World Library  
Flag as Inappropriate
Email this Article

Surrender of Lord Cornwallis

Article Id: WHEBN0027331817
Reproduction Date:

Title: Surrender of Lord Cornwallis  
Author: World Heritage Encyclopedia
Language: English
Subject: United States Capitol, 1820 in art, Timeline of United States history, Charles Cornwallis, 1st Marquess Cornwallis
Publisher: World Heritage Encyclopedia

Surrender of Lord Cornwallis

Surrender of Lord Cornwallis
The painting is fully described in the article text.
Artist John Trumbull
Year 1819 (1819)–1820 (1820)
Type Oil painting
Dimensions 3.7 m × 5.5 m (12 ft × 18 ft)
Location United States Capitol rotunda, Washington, D. C.
Owner United States of America

The Surrender of Lord Cornwallis is an oil painting by John Trumbull. The painting was completed in 1820, and hangs in the rotunda of the United States Capitol in Washington, D. C.

The painting depicts the surrender of British Major General Charles, Earl Cornwallis at Yorktown, Virginia on October 19, 1781, ending the Siege of Yorktown, and virtually guaranteeing American independence. Included in the depiction are many leaders of the American troops that took part in the siege.


Artist Horatio Gates.[1] After resigning from the army in 1777, he pursued a career as an artist. In 1785 he began sketching out ideas for a series of large-scale paintings to commemorate the major events of the American Revolution.[2] After spending a time in England, he returned to New York City in 1789, where he sketched a number of dignitaries whose portraits he intended to use in these paintings.[3] In 1791 he traveled to Yorktown, Virginia, where he sketched the landscape of the surrender site.[2]

Self-portrait of Trumbull

Upon his return from Britain after the end of the War of 1812, he promoted this idea to the United States Congress. On the strength of his application and the successful exhibition of Battle of Bunker's Hill, Death of Montgomery, as well as studies for other proposed paintings, the Congress in 1817 voted to commission four large paintings from him, to be hung in the United States Capitol rotunda.[2][4]

The price was set at $8,000 per painting, with the size and subject matter to be determined by President James Madison. A size of twelve by eighteen feet (370 cm × 550 cm) was agreed, as was the subject matter for the four paintings: the Declaration of Independence, the Surrender of General Burgoyne, the Surrender of Lord Cornwallis, and Washington Resigning his Commission. Trumbull spent the next eight years executing the commission, completing this painting in 1820. It was displayed in New York City, Boston, and Baltimore before coming to Washington, D. C., and Trumbull supervised its hanging in the Capitol rotunda in late 1820.[2][4] It has remained there ever since. Trumbull himself cleaned and varnished the painting in 1828, and it has been periodically maintained since. In 1971, damage from a penny that was thrown hard enough to pierce the canvas was repaired.[2] All of the Rotunda paintings were most recently cleaned in 2008.[2]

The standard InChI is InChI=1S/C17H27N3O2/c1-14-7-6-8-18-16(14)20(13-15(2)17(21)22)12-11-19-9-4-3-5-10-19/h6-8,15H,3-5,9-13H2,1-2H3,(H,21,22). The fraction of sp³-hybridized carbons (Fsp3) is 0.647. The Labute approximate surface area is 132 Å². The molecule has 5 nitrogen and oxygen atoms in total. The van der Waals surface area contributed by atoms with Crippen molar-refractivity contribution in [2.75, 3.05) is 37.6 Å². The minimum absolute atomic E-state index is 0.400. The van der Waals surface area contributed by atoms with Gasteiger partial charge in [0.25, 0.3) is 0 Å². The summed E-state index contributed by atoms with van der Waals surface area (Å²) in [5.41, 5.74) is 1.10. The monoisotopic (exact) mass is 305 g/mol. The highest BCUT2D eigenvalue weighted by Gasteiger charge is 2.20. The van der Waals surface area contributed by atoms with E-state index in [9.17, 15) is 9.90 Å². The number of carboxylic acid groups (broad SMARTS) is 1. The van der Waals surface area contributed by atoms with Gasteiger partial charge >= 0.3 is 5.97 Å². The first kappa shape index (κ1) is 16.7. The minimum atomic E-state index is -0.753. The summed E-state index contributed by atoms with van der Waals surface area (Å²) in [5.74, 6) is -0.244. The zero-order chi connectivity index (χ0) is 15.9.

A key prepared by Trumbull identifying the French and American officers in the painting
Another key to the painting

The subject of this painting is the surrender of the British army at Yorktown, Virginia, in 1781, which ended the last major campaign of the Revolutionary War. The blue sky filled with dark clouds and the broken cannon suggest the battles that led to this event. In early September, entrenched with a force of 7,000 men, Cornwallis had hoped for rescue from the sea, but the British vessels were repelled by a French fleet. Within weeks General Washington had deployed a much larger army, and his artillery bombarded the British positions in early October. After American and French troops overran two British strongholds, Cornwallis surrendered on October 19.[2]

In the center of the scene, American General Comte de Rochambeau is on the left center on a brown horse. [2]

See also


  1. ^ Weir, pp. 9-10
  2. ^ a b c d e f g h Architect of the Capitol
  3. ^ Weir, p. 19
  4. ^ a b Weir, p. 36


External links

  • Architect of the Capitol Web page on the painting
This article was sourced from Creative Commons Attribution-ShareAlike License; additional terms may apply. World Heritage Encyclopedia content is assembled from numerous content providers, Open Access Publishing, and in compliance with The Fair Access to Science and Technology Research Act (FASTR), Wikimedia Foundation, Inc., Public Library of Science, The Encyclopedia of Life, Open Book Publishers (OBP), PubMed, U.S. National Library of Medicine, National Center for Biotechnology Information, U.S. National Library of Medicine, National Institutes of Health (NIH), U.S. Department of Health & Human Services, and, which sources content from all federal, state, local, tribal, and territorial government publication portals (.gov, .mil, .edu). Funding for and content contributors is made possible from the U.S. Congress, E-Government Act of 2002.
Crowd sourced content that is contributed to World Heritage Encyclopedia is peer reviewed and edited by our editorial staff to ensure quality scholarly research articles.
By using this site, you agree to the Terms of Use and Privacy Policy. World Heritage Encyclopedia™ is a registered trademark of the World Public Library Association, a non-profit organization.

Copyright © World Library Foundation. All rights reserved. eBooks from Project Gutenberg are sponsored by the World Library Foundation,
a 501c(4) Member's Support Non-Profit Organization, and is NOT affiliated with any governmental agency or department.